Boston Properties (NYSE: BXP) is a real estate investment trust, or REIT, that specializes in urban, Class A office properties located in some of the most densely populated and high-barrier markets in the United States. The company is the largest publicly traded office owner, developer, and operator in the market, both by the size of its portfolio and the market value of the company.
In this article, we'll take a closer look at Boston Properties' portfolio, its business strategy, recent developments with the company, and its history of stock performance and dividend payments.
Boston Properties company profile
Boston Properties is the largest office REIT in the market and specializes in Class A (top-quality) office properties in urban areas. The company owns a portfolio of 196 properties with a total of 51.2 million square feet of space. As of December 2020, Boston Properties has a market capitalization of $15.8 billion.
Despite its name, Boston Properties' portfolio is concentrated in six markets. Roughly one-third of the rental income does come from the Boston area, but other key markets include New York City; Washington, D.C.; northern Virginia; San Francisco; and Los Angeles. (New York and San Francisco are the two largest by far, other than Boston.) Most properties are located in the high-density urban areas of these markets.
Like most urban office buildings, there are some retail elements in the company's properties. But the vast majority (92%) of rent comes from offices.
As you might expect from such a large REIT, Boston Properties has a diverse tenant base, with no tenant accounting for more than 3.5% of the company's rent. Top tenants include salesforce.com (NYSE: CRM), Alphabet (Google) (NASDAQ: GOOGL) (NASDAQ: GOOG), the U.S. government, and Bank of America (NYSE: BAC), just to name a few examples.
One current focus area investors should be aware of is that Boston Properties is aggressively adding life science office properties to the portfolio. The company currently has about 3.3 million square feet of life science office space but has identified an additional 5.8 million square feet of potential lab conversion and development opportunities.
One potential negative is that Boston Properties has a significant amount of exposure to co-working offices, particularly WeWork, which hasn't exactly been a profitable company. This is a relatively small amount of the company's rent but worth keeping an eye on.
A key differentiator is that while many office REITs mainly acquire existing properties, Boston Properties develops new office buildings from the ground up. In fact, the company has 4.3 million square feet of space currently under development or redevelopment and another 15 million square feet in its future development pipeline.
Furthermore, it isn't just that Boston Properties develops office buildings but that it actively recycles capital to maximize return potential. In the 23 years since its IPO, Boston Properties has spent $15 billion on acquisitions, but it has strategically sold $11.7 billion worth of properties along the way, many at large profits.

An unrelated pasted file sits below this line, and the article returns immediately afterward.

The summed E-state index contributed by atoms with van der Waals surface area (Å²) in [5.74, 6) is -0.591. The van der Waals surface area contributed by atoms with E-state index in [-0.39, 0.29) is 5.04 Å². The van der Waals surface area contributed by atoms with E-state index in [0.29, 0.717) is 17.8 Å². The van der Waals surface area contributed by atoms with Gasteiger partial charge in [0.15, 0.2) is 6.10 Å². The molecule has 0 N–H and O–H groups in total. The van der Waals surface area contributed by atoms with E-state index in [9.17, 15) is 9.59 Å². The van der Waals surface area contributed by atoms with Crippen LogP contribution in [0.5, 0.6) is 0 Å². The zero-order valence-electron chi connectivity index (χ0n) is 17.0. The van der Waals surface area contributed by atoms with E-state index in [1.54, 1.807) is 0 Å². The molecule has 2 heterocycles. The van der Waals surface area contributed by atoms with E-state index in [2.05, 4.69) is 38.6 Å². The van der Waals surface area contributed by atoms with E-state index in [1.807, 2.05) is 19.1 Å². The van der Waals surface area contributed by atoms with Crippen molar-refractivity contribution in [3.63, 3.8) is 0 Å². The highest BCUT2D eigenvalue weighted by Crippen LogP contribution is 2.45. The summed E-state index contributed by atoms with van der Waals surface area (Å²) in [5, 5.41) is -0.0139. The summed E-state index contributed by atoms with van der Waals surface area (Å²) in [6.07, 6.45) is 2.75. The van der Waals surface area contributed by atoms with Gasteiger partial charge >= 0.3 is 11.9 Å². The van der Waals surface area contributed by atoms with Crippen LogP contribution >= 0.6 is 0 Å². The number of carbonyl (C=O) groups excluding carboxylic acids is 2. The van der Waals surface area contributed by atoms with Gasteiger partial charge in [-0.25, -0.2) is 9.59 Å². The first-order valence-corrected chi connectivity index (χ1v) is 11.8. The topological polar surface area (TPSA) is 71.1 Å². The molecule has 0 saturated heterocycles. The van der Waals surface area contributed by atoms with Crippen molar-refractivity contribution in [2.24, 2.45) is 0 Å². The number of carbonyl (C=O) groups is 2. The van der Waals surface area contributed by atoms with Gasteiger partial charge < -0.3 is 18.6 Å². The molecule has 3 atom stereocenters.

Boston Properties news
Obviously, the biggest recent news item affecting REITs (and pretty much every other type of company, for that matter) is the COVID-19 pandemic. Office REITs were one of the hardest-hit REIT subsectors as the pandemic spread, among fears office demand will never be the same, thanks to technological advances that have made working from home easier than ever before.
While nobody has a crystal ball that can predict when and to what extent people will return to offices, we do know Boston Properties remains strong for the time being. Of the 92% of rent that comes from office tenants, the company collected 99% of it in the third quarter. Few other REITs in any subsector can boast that kind of rent collection.
But Boston Properties wasn't entirely unscathed. For example, the company makes some of its money from charging for parking, and that type of income declined by $10.6 million as compared with the third quarter of last year. And the company's only hotel property was closed until early October -- and it's operating at about 10% occupancy.
Recent leasing activity indicates the COVID-19 pandemic's long-term effects might not be too bad. The company just signed a new 20-year lease with Volkswagen Group of America (OTCPK: VWAGY) for 196,000 square feet of office space in one of its properties under development. And this was just one of several new leases signed in the second half of 2020.
Over 91% of Boston Properties' portfolio is currently leased, so there's no major occupancy concern. Plus, the average tenant has nearly eight years left on their lease, so it's not as if tenants could rapidly vacate their offices even if they wanted to. We'll just have to wait and see how the rest of the pandemic plays out.
Management believes that in the future, office space will still be in demand and that we'll see a widespread return to office work in the second half of 2021. In Boston Properties' third-quarter conference call, CEO Owen Thomas had this to say on the matter:
We are confident of economic recovery and believe our properties and markets will perform well over time, given their proximity to resilient and growing tech and life science demand. Regarding location, there continues to be speculation about companies moving from major urban environments to secondary markets or suburban locations. To date, we have seen no evidence of pandemic-driven movement among our customer base to secondary cities or suburban locations.
Boston Properties stock price and dividend
Since its 1997 IPO, Boston Properties has handily beaten both the S&P 500, producing a nearly 1,000% total return for investors, compared with 544% for the S&P over the same time period.